I had the opportunity this week to discuss the difference between praise and feedback with some educators and the powerful positive effects good feedback can have on adolescents; well, all of us really, as opposed to the limited benefits of praise.
At the beginning of our conversation many felt that praise was a good thing. And I agree, to an extent. Praise as a form of motivation and encouragement is great. Praise in the form of comments that reference personality and physical traits as well as praise that rates us as smarter, prettier, more gifted than others does not sit well with me. Why? These comments can predispose us to what Dr Caroline Dweck refers to as a fixed mindset. Meaning we can fall into the trap of believing we are so good, so clever, so whatever it is that we don’t need to improve, adjust, compromise, change in any way. In fact, to me, this type of praise is limiting and dangerous.
Now, don’t get me wrong. I like to be recognised for a job well done as do many others. I do however prefer this recognition to come in the form of constructive feedback. Feedback that takes the form of a statement highlighting what I have done well, areas that may require some work and ideas or suggestions on how to improve. Too stuffy, too formal? It is the most powerful way to provide feedback to children and adolescents that engages them in learning, that causes thinking and leads to improved outcomes. It encourages a growth mindset in our young people. Why can’t it work for all of us?
Granted I am a bit unusual and I recognise that I often walk to the beat of my own drum and hold views and ideals that swing way outside the boundaries of “normal” but I was intrigued by this way of offering feedback so I decided to try it out at the hairdressers. Yes, I raced off to the hairdresser this week to have my lucious grey locks camoflagued by my hairdresser who really is a magician with colour. Since my last visit she had hired a new apprentice and asked if I would be willing to be a guinea pig at the wash basin. I agreed. To be honest, she did I a pretty good job for a new apprentice. Only one eye socket became a small swimming pool and one ear filled with water during the process. Apart from these minor discomforts, which I have also suffered at the hands of stylists far more experienced, the procedure was rather pleasant. During the shampoo I sensed the apprentice was feeling a little unsure and uncomfortable when her movements felt awkward and lacked power. I asked her, if she was using her non dominant hand and she was. I suggested she try swapping hands and hold the hose with the left and use the right to wash. This felt better for both of us. At the end of the process I thanked her and told her she had done a good job in getting the temperature of the water right and that she had a great technique for massaging the scalp (I love a good head massage). I also suggested that she experiment with how she is standing at the basin so she can also identify which hand feels more comfortable to use for different procedures. I relayed that if she was comfortable the client would also be comfortable. I gave this feedback to my friend the magician when she asked how her new apprentice completed the task. Both were happy with the feedback. Both knew what was already good and an area to work on.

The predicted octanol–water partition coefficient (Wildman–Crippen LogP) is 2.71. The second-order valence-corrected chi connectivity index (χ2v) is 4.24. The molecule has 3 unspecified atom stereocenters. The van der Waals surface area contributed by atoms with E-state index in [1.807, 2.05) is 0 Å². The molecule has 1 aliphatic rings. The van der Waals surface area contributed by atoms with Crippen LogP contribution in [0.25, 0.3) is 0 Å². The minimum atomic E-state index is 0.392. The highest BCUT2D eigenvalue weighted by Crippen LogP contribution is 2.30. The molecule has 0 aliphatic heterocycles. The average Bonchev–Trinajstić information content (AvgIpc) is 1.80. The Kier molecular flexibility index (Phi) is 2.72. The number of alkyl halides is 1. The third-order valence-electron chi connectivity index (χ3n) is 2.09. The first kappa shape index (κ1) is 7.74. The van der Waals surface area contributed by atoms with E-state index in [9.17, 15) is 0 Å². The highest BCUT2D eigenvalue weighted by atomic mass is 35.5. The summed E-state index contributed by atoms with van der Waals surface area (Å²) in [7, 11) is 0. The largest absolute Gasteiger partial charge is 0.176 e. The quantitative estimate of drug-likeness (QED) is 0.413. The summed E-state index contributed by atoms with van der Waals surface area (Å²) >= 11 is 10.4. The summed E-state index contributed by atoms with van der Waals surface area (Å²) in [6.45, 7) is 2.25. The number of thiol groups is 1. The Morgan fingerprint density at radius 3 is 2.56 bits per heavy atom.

Too often I think, when we are asked for feedback, we either shy away from being truly honest or we point out only the negative. I’ve lost count of how many times I’ve been asked when dining out “How was your meal?”, “Iseverything’s okay here?” only to respond with “fine” for lack of an appropriate way to Say what i really mean. Couched this way; identifying the positives first and then suggesting areas improvements might be made could benefit not only the recipient but future clients, service and performance.
If you have children who are learning a new skill try out this form of feedback. It will boost their confidence, strengthen their resolve to keep trying as it clearly focuses their attention on how to improve while knowing they are doing well and are on track with certain aspects of the task, procedure or skill. It’s about developing a growth mindset, a willingness to continue to improve and to keep trying. It teaches us that effort leads to success and that success is not out of reach.
Just one caution – refrain from using the big “but”. ‘But’ negates all that comes before it. The only thing a person will hear is the negative and the well meaning feedback will be construed as criticism.
I’m off to the coffee shop and I’m hoping someone asks how my meal was today. 🙂